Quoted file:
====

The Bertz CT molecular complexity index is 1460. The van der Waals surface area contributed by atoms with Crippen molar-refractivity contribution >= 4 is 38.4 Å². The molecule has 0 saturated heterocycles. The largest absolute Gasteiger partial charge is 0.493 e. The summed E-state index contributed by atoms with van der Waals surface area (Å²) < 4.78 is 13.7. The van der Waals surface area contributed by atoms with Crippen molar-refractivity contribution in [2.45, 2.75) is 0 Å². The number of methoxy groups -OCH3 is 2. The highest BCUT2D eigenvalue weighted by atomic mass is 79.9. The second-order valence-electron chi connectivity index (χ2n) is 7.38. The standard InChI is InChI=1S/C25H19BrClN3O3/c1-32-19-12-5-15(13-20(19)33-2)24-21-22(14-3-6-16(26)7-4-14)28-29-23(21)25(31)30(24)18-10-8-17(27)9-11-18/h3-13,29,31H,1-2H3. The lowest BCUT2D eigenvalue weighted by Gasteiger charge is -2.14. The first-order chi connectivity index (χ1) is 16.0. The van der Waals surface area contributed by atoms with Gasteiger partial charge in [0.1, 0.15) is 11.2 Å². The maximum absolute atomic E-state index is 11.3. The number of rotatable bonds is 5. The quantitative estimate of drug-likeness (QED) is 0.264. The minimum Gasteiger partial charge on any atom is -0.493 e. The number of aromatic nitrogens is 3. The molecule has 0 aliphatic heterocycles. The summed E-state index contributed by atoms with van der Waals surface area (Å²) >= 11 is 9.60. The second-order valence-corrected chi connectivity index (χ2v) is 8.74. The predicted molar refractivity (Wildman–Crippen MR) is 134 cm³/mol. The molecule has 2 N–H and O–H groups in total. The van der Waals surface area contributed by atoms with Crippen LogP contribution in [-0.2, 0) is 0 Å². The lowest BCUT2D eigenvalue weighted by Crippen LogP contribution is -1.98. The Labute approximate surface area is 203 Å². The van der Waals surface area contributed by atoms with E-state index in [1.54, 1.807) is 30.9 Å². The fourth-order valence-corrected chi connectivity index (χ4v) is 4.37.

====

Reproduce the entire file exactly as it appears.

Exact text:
The Bertz CT molecular complexity index is 1460. The van der Waals surface area contributed by atoms with Crippen molar-refractivity contribution >= 4 is 38.4 Å². The molecule has 0 saturated heterocycles. The largest absolute Gasteiger partial charge is 0.493 e. The summed E-state index contributed by atoms with van der Waals surface area (Å²) < 4.78 is 13.7. The van der Waals surface area contributed by atoms with Crippen molar-refractivity contribution in [2.45, 2.75) is 0 Å². The number of methoxy groups -OCH3 is 2. The highest BCUT2D eigenvalue weighted by atomic mass is 79.9. The second-order valence-electron chi connectivity index (χ2n) is 7.38. The standard InChI is InChI=1S/C25H19BrClN3O3/c1-32-19-12-5-15(13-20(19)33-2)24-21-22(14-3-6-16(26)7-4-14)28-29-23(21)25(31)30(24)18-10-8-17(27)9-11-18/h3-13,29,31H,1-2H3. The lowest BCUT2D eigenvalue weighted by Gasteiger charge is -2.14. The first-order chi connectivity index (χ1) is 16.0. The van der Waals surface area contributed by atoms with Gasteiger partial charge in [0.1, 0.15) is 11.2 Å². The maximum absolute atomic E-state index is 11.3. The number of rotatable bonds is 5. The quantitative estimate of drug-likeness (QED) is 0.264. The minimum Gasteiger partial charge on any atom is -0.493 e. The number of aromatic nitrogens is 3. The molecule has 0 aliphatic heterocycles. The summed E-state index contributed by atoms with van der Waals surface area (Å²) >= 11 is 9.60. The second-order valence-corrected chi connectivity index (χ2v) is 8.74. The predicted molar refractivity (Wildman–Crippen MR) is 134 cm³/mol. The molecule has 2 N–H and O–H groups in total. The van der Waals surface area contributed by atoms with Crippen LogP contribution in [-0.2, 0) is 0 Å². The lowest BCUT2D eigenvalue weighted by Crippen LogP contribution is -1.98. The Labute approximate surface area is 203 Å². The van der Waals surface area contributed by atoms with E-state index in [1.54, 1.807) is 30.9 Å². The fourth-order valence-corrected chi connectivity index (χ4v) is 4.37.